Improving flowmeter calibration

Instrumentation engineers should understand the common methods used in measuring viscosity and their effects on final flowmeter calibration data.

By Ron Madison, Badger Meter June 3, 2016

Calibrating a flowmeter is an essential part of any well-controlled process. However, accurate meter calibration not only requires a precision calibrator but also an accurate method to measure viscosity. Other than indicating a viscosity value on the calibration data sheet, calibration labs do not always expose their viscosity measurement methods. 


Calibration is a comparison between the reading of a device and traceable standards. The process establishing this relationship is a set of interrelated measurements and operations, which provide the comparison. Flow measurement does not rely on a single parameter, nor does a flow-based calibration.

Measurement of the volume or mass flow of a fluid depends on establishing verifiable measurements representing all the variables. The flow measurement may be the quantity collected over time or the actual rate of flow.

The volume measured by the calibration standard may be different from the volume passed through the meter under test if temperature measurements are incorrect. Temperature affects fluid viscosity, density, and the bore diameter of the flowmeter under test. This combination of fluid variables, coupled with how accurately they are measured and their effects on the calibration standard, will influence the uncertainty of the final calibration results (see Figure 1).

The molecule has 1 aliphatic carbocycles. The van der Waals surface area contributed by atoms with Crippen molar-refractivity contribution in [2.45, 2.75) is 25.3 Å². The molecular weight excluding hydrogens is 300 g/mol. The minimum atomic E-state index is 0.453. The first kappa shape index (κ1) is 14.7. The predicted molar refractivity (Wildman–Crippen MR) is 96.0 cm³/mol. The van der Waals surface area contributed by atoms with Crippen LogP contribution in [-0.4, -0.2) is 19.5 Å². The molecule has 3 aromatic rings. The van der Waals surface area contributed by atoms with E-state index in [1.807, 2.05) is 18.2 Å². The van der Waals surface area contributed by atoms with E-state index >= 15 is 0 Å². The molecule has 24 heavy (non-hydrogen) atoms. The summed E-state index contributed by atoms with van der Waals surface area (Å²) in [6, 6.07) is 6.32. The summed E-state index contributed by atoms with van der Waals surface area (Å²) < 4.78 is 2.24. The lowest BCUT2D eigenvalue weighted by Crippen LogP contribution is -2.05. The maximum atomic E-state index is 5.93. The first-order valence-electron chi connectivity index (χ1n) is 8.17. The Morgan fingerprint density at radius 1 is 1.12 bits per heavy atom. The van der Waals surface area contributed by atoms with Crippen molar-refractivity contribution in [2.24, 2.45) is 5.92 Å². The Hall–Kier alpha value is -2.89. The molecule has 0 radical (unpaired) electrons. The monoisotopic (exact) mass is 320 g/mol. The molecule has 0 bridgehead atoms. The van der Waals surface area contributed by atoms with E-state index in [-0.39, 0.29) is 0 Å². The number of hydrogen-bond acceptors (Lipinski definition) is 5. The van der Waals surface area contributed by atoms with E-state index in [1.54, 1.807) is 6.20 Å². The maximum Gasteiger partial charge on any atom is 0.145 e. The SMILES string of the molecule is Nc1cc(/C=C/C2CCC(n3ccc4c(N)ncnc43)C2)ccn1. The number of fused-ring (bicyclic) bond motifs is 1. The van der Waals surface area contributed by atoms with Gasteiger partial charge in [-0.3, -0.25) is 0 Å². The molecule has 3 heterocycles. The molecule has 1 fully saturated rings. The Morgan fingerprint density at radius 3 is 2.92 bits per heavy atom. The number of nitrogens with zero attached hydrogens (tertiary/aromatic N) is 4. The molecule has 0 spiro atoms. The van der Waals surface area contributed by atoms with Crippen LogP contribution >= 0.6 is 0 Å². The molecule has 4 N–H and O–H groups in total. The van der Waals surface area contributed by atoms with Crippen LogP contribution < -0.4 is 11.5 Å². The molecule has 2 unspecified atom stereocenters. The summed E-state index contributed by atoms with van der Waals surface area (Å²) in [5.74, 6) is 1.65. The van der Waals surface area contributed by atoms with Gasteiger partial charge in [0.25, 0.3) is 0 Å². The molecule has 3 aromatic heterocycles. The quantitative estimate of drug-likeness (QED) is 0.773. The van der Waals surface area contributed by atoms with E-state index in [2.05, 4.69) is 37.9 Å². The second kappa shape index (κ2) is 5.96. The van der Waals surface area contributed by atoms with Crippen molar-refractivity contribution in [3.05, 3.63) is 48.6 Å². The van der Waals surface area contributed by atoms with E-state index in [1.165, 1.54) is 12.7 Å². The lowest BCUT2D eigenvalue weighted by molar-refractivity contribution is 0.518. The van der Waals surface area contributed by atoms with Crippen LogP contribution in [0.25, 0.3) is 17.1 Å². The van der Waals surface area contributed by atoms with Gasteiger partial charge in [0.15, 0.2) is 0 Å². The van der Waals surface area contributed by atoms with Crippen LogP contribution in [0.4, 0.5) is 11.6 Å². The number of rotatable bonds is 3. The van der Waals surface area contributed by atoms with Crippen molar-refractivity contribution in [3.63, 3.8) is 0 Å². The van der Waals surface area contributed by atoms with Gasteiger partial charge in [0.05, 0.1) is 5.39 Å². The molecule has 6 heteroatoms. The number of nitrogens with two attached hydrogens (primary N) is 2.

Understanding viscosity

Viscosity is a measure of a fluid’s internal or intermolecular resistance to shear stress, which influences the velocity profile in the pipe. When viewing a fluid flowing between two plates, the shear stress is the relationship between the forces exerted on the top plate to the area of the plate. Therefore, τ (shear stress) = F/A. Shear rate takes into account the height between the two plates combined with the velocity of the top plate, or γ (shear rate) = v/h. Dynamic viscosity is the shear stress (τ)/shear rate (γ). These equations apply to ideal or Newtonian fluids.

What are Newtonian fluids? These fluids have shearing stress that is related linearly to the rate of shearing strain. They are referred to as "true liquids" because their viscosity is not impacted by shear, such as those found in agitation or pumping. Most common fluids, such as water and hydrocarbons, are considered Newtonian fluids.

Some flowmeters are more sensitive to viscosity than others. But to some degree, they are all affected because viscosity changes the flow profile. Knowing the viscosity of a liquid is undeniably one of the most essential parts of a liquid flowmeter calibration.